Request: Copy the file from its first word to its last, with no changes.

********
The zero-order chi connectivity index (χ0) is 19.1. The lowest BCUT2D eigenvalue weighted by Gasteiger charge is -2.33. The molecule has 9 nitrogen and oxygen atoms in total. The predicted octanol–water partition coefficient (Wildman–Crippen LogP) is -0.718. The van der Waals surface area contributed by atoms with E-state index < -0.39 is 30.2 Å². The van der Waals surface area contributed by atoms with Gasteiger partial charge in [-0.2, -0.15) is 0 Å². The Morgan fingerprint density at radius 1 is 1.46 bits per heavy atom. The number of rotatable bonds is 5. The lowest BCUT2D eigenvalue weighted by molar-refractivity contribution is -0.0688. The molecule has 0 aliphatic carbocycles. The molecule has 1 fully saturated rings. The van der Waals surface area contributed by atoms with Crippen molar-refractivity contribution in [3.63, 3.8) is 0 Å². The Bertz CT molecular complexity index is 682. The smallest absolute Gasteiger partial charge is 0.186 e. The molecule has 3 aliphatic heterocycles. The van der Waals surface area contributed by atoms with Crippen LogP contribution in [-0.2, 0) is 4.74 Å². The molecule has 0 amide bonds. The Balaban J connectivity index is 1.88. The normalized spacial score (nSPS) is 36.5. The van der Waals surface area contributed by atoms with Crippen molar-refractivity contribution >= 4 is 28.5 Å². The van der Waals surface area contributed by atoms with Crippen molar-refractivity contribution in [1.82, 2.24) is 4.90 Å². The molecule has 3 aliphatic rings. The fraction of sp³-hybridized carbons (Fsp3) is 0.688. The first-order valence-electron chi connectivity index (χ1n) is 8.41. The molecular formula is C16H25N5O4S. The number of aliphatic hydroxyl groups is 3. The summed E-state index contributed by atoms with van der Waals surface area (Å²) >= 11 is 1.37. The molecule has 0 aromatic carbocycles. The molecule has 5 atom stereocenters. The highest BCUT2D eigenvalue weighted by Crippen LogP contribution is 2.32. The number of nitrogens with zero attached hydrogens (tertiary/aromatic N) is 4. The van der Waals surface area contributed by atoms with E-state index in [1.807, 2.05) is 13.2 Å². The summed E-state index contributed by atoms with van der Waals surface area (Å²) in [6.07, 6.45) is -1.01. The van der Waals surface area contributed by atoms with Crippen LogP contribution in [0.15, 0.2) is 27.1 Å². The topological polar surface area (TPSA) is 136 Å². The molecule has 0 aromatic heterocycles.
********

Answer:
The zero-order chi connectivity index (χ0) is 19.1. The lowest BCUT2D eigenvalue weighted by Gasteiger charge is -2.33. The molecule has 9 nitrogen and oxygen atoms in total. The predicted octanol–water partition coefficient (Wildman–Crippen LogP) is -0.718. The van der Waals surface area contributed by atoms with E-state index < -0.39 is 30.2 Å². The van der Waals surface area contributed by atoms with Gasteiger partial charge in [-0.2, -0.15) is 0 Å². The Morgan fingerprint density at radius 1 is 1.46 bits per heavy atom. The number of rotatable bonds is 5. The lowest BCUT2D eigenvalue weighted by molar-refractivity contribution is -0.0688. The molecule has 0 aliphatic carbocycles. The molecule has 1 fully saturated rings. The van der Waals surface area contributed by atoms with Crippen molar-refractivity contribution in [3.63, 3.8) is 0 Å². The Bertz CT molecular complexity index is 682. The smallest absolute Gasteiger partial charge is 0.186 e. The molecule has 3 aliphatic heterocycles. The van der Waals surface area contributed by atoms with Crippen LogP contribution in [-0.2, 0) is 4.74 Å². The molecule has 0 amide bonds. The Balaban J connectivity index is 1.88. The normalized spacial score (nSPS) is 36.5. The van der Waals surface area contributed by atoms with Crippen molar-refractivity contribution >= 4 is 28.5 Å². The van der Waals surface area contributed by atoms with Crippen molar-refractivity contribution in [1.82, 2.24) is 4.90 Å². The molecule has 3 aliphatic rings. The fraction of sp³-hybridized carbons (Fsp3) is 0.688. The first-order valence-electron chi connectivity index (χ1n) is 8.41. The molecular formula is C16H25N5O4S. The number of aliphatic hydroxyl groups is 3. The summed E-state index contributed by atoms with van der Waals surface area (Å²) >= 11 is 1.37. The molecule has 0 aromatic carbocycles. The molecule has 5 atom stereocenters. The highest BCUT2D eigenvalue weighted by Crippen LogP contribution is 2.32. The number of nitrogens with zero attached hydrogens (tertiary/aromatic N) is 4. The van der Waals surface area contributed by atoms with E-state index in [1.807, 2.05) is 13.2 Å². The summed E-state index contributed by atoms with van der Waals surface area (Å²) in [6.07, 6.45) is -1.01. The van der Waals surface area contributed by atoms with Crippen LogP contribution in [0.15, 0.2) is 27.1 Å². The topological polar surface area (TPSA) is 136 Å². The molecule has 0 aromatic heterocycles.